Charlotte, NC — House Intelligence Committee Chair, Adam Schiff, claimed yesterday that President Trump should immediately and permanently lose access to routine intelligence briefings during an interview
Rep. Adam Schiff (D-CA), who is chairman of the House Intelligence Committee, claimed Sunday that President Donald Trump should immediately and permanently lose access to routine intelligence briefings.
“There’s no circumstance in which this president should get another intelligence briefing — not now, not in the future,” Schiff said on CBS’ “Face the Nation.” “I don’t think he can be trusted with it now and, in the future, he certainly can’t be trusted. Indeed, there were, I think, any number of intelligence partners of ours around the world who probably started withholding information from us because they didn’t trust the president would safeguard that information and protect their sources and methods.”
“And that makes us less safe,” Schiff continued. “We’ve seen this president politicize intelligence, and that’s another risk to the country.”
"There's no circumstance in which [Trump] should get another intelligence briefing. Not now, not in the future. I don't think he can be trusted with it now, and in the future he certainly can't be trusted." — Schiff pic.twitter.com/hBF0bQS5PU
— Aaron Rupar (@atrupar) January 17, 2021
The Congressman from California’s 28th district were provided due to an op-ed published in The Washington Post. The author, Susan Gordon, was previously the number two person in the Office of the Director of National Intelligence. She argued that Trump should lose all security clearance after his presidency.
“My recommendation, as a 30-plus-year veteran of the intelligence community, is not to provide him any briefings after Jan. 20. With this simple act — which is solely the new president’s prerogative — Joe Biden can mitigate one aspect of the potential national security risk posed by Donald Trump, private citizen,” Gordon wrote.
“For four years, as president, he has received — or had opportunity to receive — every single piece of information and analysis that the intelligence community produced, regardless of compartment or classification,” Gordon continued. “It is hard to overstate the value of what he has read and heard.”
“His post-White House ‘security profile,’ as the professionals like to call it, is daunting,” Gordon said. “Any former president is by definition a target and presents some risks. But a former president Trump, even before the events of last week, might be unusually vulnerable to bad actors with ill intent. He leaves, unlike his predecessors who embraced the muted responsibilities of being a ‘former,’ with a stated agenda to stay engaged in politics and policy. No departing president in the modern era has hinted at or planned on becoming a political actor immediately after leaving office.”
“I do not make this recommendation casually,” Gordon said. “It is based on my deep understanding of threats to national security, on decades protecting our people and interests overseas, and my experience deploying technical means to counter our adversaries.”
Claiming she has personally briefed Trump, Gordon maintained that her op-ed was not a personal grievance. “As an intelligence professional, I have gone out of my way not to judge his policy or personal actions publicly. This is an intelligence assessment born of my years of experience,” she claimed.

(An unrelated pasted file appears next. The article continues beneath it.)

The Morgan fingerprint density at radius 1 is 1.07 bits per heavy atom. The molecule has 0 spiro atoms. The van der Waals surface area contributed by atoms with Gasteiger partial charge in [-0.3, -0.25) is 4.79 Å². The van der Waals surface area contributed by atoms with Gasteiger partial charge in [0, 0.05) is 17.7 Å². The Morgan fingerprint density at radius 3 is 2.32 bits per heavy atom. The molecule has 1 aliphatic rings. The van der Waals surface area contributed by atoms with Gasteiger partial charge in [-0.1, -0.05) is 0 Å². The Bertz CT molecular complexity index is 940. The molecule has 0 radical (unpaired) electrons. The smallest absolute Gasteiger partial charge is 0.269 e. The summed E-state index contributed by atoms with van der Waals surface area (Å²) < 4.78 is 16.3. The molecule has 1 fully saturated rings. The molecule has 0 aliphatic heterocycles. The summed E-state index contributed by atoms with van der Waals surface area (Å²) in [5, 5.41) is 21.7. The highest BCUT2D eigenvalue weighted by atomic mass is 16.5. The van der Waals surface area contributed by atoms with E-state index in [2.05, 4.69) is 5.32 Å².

Schiff faced intense scrutiny during the first Trump impeachment proceedings. In fact, Schiff did most of the heavy lifting for the House managers, but relied on arguments and tropes that don’t withstand scrutiny during the trial before the Senate.
National Review reported that the Democratic case for impeachment and removal was heavily encrusted with clichés, widely accepted by the media, meant to give their indictment additional weight.
For example, Schiff falsely claimed that President Trump “believes that under Article II, he could do anything he wants.” This line used by many Democrats was a favorite during impeachment. However, it wrenched the president’s statement out of context when he was discussing having the inherent Article II power to fire special counsel Robert Mueller. Whatever you might have thought about the wisdom of such a move, Trump was correct about his power.
Schiff also stated, “He personally asked a foreign government to investigate his opponent.”
This was the conventional way that Democrats referred to Trump’s request of Ukranian President Zelensky, although in concrete form it became a push to get them to commit to probe Burisma, the shady Ukrainian energy company that had Hunter Biden on its board. An investigation of Burisma is not the same thing as an investigation of Joe Biden. This assumed the Bidens were at the center of a corrupt scheme that involved Burisma (and there was zero indication that they were), the investigation would have been a nothing burger in its impact on U.S. politics. Trump would have touted the investigation, but it is doubtful that this would have had any more impact than his already full-throated denunciations of Biden corruption.
Ultimately, Schiff failed to make Trump’s Ukraine scheme a piece of Russia’s interference in the 2016 election To exaggerate its national-security and electoral consequence, and to portray removing the president in the first impeachment proceedings was the only remedy to see Trump removed from office.
Clearly, January 20 will see Joe Biden inaugurated and not President Trump. While Trump will be heading home to Mar-a-Lago, Schiff still remains as the chair for the House Intelligence Committee!
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